Here is the video they have shared:
It seems to me there are three primary meanings to the statement, “You’re not listening to me!”
There are probably more, but I think these are pretty common. Which have you heard? What have you said?
Commenting on Romans 5:12 (some paragraph breaks added) –
Death is the supreme law of the world in which we live. Of death we know nothing except that it is denial and corruption, the destroyer and destruction, creatureliness and naturalness. Death is engraved inexorably and indelibly upon our life. It is the supreme tribulation in which we stand. In it the whole riddle of our existence is summarized and focused; and in its inevitability we are reminded of the wrath which hangs over the man of the world and the world of man.
So completely is death the supreme law of this world, that even that which, in this world, points to the overcoming and renewing of this world, takes the form of death. Morality appears only as the denial of the body by the spirit; the dying Socrates is the only fitting emblem of philosophy; progress is no more than a restless negation of the existing natural order. No flame – except the flame of the Lord! (Exod. iii. 2) – can burn without destroying. Even the Christ according to the flesh must die that He be appointed the Son of God (Rom. i. 3, 4).
We too must pass through death, if we are to render unto God the honour due to Him. We have to learn that the fear of the Lord is the beginning of wisdom. We would like to turn our backs on all this, if we could. We would like to protest against death in the name of life, if it were not that the protest of death against our life is far more venerable, far more significant. We try to bury out of sight the suspicions and reservations which accompany every unbroken affirmation we make, and to protect our eyes against the grey light of the final negation which is preceded by a whole host of preliminary negations. But we are unable to persist long in our attempt; for it is all too evident that the grey light does not proceed from our caprice, but has a primary origin. It envelops our whole life (Rom. i. 10), for there is no vital and creative human action which is not born in pain and revolution and death.
We are powerless; we are lost. Death is the supreme law of our life. We can say no more than that if there be salvation, it must be salvation from death; if there be a ‘Yes’, it must be such a ‘Yes’ as will dissolve this last and final ‘No’; if there be a way of escape, it must pass through this terrible barrier by which we are confronted.
“To the angel of the church in Ephesus write: ‘The words of him who holds the seven stars in his right hand, who walks among the golden lampstands.'”
[To the church in Smyrna] “I know your tribulation and your poverty (but you are rich) …”
[To the church in Laodicea] “For you say, I am rich, I have prospered, and I need nothing, not realising that you are wretched, pitiable, poor, blind, and naked.”
These verses from Revelation demonstrate a couple of important things about church – that church is all about Jesus, and that church appearances can be wrong.
Firstly, church is all about Jesus being present. In Revelation, the image of seven stars and seven lamps symbolise the seven churches. No church is defined by its building, its programmes, its leadership, … It’s a church because Jesus is there. Take away Jesus and you have no church.
But secondly, church appearances can trick us. The church in Smyrna was described as poor – yet Jesus’ point of view was, “but you are rich”. The church in Laodicea was very confident that they had everything, and more than enough. But Jesus’ words could not be more different: “wretched, pitiable, poor, blind, and naked”.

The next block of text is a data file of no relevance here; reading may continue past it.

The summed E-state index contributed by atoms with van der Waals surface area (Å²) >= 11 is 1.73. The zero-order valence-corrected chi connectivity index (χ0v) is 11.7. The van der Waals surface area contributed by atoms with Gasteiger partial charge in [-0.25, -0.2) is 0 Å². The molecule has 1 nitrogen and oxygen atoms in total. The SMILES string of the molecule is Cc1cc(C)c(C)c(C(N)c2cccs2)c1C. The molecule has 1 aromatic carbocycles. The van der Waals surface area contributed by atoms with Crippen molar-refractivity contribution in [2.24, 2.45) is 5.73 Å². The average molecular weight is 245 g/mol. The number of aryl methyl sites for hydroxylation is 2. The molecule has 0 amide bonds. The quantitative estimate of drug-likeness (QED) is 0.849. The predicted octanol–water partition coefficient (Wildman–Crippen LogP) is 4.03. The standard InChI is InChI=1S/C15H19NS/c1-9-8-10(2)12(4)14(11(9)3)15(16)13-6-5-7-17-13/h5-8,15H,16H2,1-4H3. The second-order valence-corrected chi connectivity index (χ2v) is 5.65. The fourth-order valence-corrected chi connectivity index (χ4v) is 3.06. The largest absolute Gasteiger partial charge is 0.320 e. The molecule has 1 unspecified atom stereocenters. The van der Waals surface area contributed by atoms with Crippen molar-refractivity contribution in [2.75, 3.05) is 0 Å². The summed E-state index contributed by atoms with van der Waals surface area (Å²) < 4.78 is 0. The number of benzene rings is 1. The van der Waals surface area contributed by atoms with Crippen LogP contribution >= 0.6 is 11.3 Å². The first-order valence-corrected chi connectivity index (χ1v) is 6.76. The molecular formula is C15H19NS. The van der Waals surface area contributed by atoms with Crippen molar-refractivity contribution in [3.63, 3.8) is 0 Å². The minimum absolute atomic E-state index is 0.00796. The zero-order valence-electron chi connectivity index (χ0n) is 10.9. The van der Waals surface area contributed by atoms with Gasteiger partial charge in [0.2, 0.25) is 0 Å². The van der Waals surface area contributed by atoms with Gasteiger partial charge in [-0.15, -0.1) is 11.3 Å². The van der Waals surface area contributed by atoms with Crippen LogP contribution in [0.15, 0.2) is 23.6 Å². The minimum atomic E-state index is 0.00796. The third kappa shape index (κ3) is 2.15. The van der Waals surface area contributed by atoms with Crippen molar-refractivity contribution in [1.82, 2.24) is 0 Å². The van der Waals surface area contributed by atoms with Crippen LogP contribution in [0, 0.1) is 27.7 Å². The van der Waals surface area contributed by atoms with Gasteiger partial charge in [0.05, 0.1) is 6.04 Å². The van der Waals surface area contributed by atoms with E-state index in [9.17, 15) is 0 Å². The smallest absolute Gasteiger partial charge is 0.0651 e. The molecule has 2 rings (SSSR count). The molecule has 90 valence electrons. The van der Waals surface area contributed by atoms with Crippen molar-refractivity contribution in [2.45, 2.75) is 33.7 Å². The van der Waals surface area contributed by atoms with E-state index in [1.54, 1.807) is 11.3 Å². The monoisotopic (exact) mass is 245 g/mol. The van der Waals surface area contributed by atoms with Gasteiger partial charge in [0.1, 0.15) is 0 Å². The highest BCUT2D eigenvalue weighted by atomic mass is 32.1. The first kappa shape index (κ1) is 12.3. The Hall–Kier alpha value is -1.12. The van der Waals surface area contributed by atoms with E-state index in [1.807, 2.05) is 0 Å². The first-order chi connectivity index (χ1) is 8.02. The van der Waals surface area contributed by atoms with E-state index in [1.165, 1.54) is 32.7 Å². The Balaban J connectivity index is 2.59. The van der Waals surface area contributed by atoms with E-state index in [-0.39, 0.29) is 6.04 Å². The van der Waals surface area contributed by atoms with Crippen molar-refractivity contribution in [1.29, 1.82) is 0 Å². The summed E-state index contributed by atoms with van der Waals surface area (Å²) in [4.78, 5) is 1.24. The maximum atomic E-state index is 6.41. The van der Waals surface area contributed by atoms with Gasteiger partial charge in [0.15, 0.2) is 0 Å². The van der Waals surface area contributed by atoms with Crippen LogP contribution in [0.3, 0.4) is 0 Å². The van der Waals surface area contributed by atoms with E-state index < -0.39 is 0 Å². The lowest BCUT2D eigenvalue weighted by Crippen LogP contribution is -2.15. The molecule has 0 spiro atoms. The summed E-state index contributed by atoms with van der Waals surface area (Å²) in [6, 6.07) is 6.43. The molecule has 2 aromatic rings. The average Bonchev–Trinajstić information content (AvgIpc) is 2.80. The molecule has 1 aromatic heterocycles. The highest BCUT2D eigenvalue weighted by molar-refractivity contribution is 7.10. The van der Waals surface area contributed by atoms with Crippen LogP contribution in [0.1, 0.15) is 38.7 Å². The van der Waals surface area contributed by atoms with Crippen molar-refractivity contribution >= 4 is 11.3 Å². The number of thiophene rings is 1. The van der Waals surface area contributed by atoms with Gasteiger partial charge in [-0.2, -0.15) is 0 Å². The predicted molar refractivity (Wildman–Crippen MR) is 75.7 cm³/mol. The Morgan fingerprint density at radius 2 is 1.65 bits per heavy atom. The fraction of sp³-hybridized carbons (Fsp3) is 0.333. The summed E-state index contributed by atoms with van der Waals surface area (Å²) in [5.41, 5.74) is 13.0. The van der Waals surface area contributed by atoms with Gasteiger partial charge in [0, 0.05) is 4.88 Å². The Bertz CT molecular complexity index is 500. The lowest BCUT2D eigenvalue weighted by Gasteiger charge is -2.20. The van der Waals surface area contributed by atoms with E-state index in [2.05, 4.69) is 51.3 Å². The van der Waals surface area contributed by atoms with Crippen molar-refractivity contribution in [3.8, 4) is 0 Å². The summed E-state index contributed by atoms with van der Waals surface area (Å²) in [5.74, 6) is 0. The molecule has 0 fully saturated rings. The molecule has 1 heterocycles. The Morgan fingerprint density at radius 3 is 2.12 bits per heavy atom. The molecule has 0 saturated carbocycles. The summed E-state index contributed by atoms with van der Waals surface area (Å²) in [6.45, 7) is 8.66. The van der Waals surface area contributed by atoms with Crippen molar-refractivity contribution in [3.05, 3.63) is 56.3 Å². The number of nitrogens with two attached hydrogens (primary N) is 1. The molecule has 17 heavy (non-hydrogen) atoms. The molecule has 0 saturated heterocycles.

So how should we speak about churches? I reckon we speak in two ways: one way for our church, another way for other churches.
Talking about other churches: humility
The way to speak about other churches is with humility.
We have good reason to speak about other churches – it’s not gossip! I want to hear about churches. I try to listen and remember what I hear about churches. If I know someone moving to a new town, I want to be able to say, “Hey, when you move, try out Church X.”
On the flip side, it’s a great help to know if a church might be going astray. If I meet someone from there, or they move to my area, this knowledge gives me a head-start on what issues to be wary of, and what conversations to have.
And yet …
And yet appearances can be wrong. Reputation might be inaccurate. So while I argue that we can talk about other churches, we must be humble. In others words, we admit that we don’t know everything – only Jesus does – and we might be plain wrong.
Talking about our own church: not humility
But when we speak of our own church, let’s drop the (false) humility. If we are part of a church, it should be because we are convinced that Christ is with us by his Spirit. A church with Jesus lacks nothing.
In short, we know our church as a real and living church because of the presence of Jesus – no matter what the appearance may be.
So let’s speak up confidently!
Let’s forget the, “We’re not doing much. Nobody really knows us. You’re probably not interested in this, but I’ll invite you anyway …” Instead, we remember that Christ walks among us!
Write Around the Murray is an annual festival in Albury. With writers. And writing competitions.
One competition – excellent in particular for schools – is the Nano Story. Fifty words, exactly, and including a theme word. The 2016 word: forget (or a version of it: forgets, forgot, …).
I entered. I tried something tricky, which didn’t really work. Can you spot it?
“Remember”, you said, “Always.”
We lie in a little, create moments.
“Promise lasting joy with me no matter what. Forget dreams – others exclude.”
“Won’t you accept our word: memory fails that mind – yes, you.”
Bereft. Sadness. Temporary denial.
Time destroys. Immense the truth they never heard, “I forget.”
My hint if you’re interested – you could perhaps call this story tidal.
Here’s the lesson: learn what God calls true blessing, and ask for that.